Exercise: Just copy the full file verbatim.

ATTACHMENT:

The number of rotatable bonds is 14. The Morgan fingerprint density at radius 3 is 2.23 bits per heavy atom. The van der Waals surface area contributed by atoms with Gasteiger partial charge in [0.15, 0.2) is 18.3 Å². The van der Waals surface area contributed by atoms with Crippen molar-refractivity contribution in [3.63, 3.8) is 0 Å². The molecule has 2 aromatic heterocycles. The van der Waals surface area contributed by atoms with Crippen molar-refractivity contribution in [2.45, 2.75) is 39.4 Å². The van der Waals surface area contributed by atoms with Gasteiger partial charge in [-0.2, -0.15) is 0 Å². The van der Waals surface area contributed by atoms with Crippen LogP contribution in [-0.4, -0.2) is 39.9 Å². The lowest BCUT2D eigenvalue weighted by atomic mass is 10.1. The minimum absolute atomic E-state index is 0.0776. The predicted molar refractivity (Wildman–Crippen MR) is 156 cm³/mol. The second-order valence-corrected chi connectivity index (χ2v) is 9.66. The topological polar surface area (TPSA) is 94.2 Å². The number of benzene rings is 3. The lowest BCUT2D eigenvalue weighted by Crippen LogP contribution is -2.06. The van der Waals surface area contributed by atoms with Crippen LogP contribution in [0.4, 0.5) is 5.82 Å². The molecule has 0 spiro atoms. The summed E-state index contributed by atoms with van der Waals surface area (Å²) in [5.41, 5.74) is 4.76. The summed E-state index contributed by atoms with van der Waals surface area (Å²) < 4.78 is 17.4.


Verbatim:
The number of rotatable bonds is 14. The Morgan fingerprint density at radius 3 is 2.23 bits per heavy atom. The van der Waals surface area contributed by atoms with Gasteiger partial charge in [0.15, 0.2) is 18.3 Å². The van der Waals surface area contributed by atoms with Crippen molar-refractivity contribution in [3.63, 3.8) is 0 Å². The molecule has 2 aromatic heterocycles. The van der Waals surface area contributed by atoms with Crippen molar-refractivity contribution in [2.45, 2.75) is 39.4 Å². The van der Waals surface area contributed by atoms with Gasteiger partial charge in [-0.2, -0.15) is 0 Å². The van der Waals surface area contributed by atoms with Crippen LogP contribution in [-0.4, -0.2) is 39.9 Å². The lowest BCUT2D eigenvalue weighted by atomic mass is 10.1. The minimum absolute atomic E-state index is 0.0776. The predicted molar refractivity (Wildman–Crippen MR) is 156 cm³/mol. The second-order valence-corrected chi connectivity index (χ2v) is 9.66. The topological polar surface area (TPSA) is 94.2 Å². The number of benzene rings is 3. The lowest BCUT2D eigenvalue weighted by Crippen LogP contribution is -2.06. The van der Waals surface area contributed by atoms with Crippen LogP contribution in [0.4, 0.5) is 5.82 Å². The molecule has 0 spiro atoms. The summed E-state index contributed by atoms with van der Waals surface area (Å²) in [5.41, 5.74) is 4.76. The summed E-state index contributed by atoms with van der Waals surface area (Å²) < 4.78 is 17.4.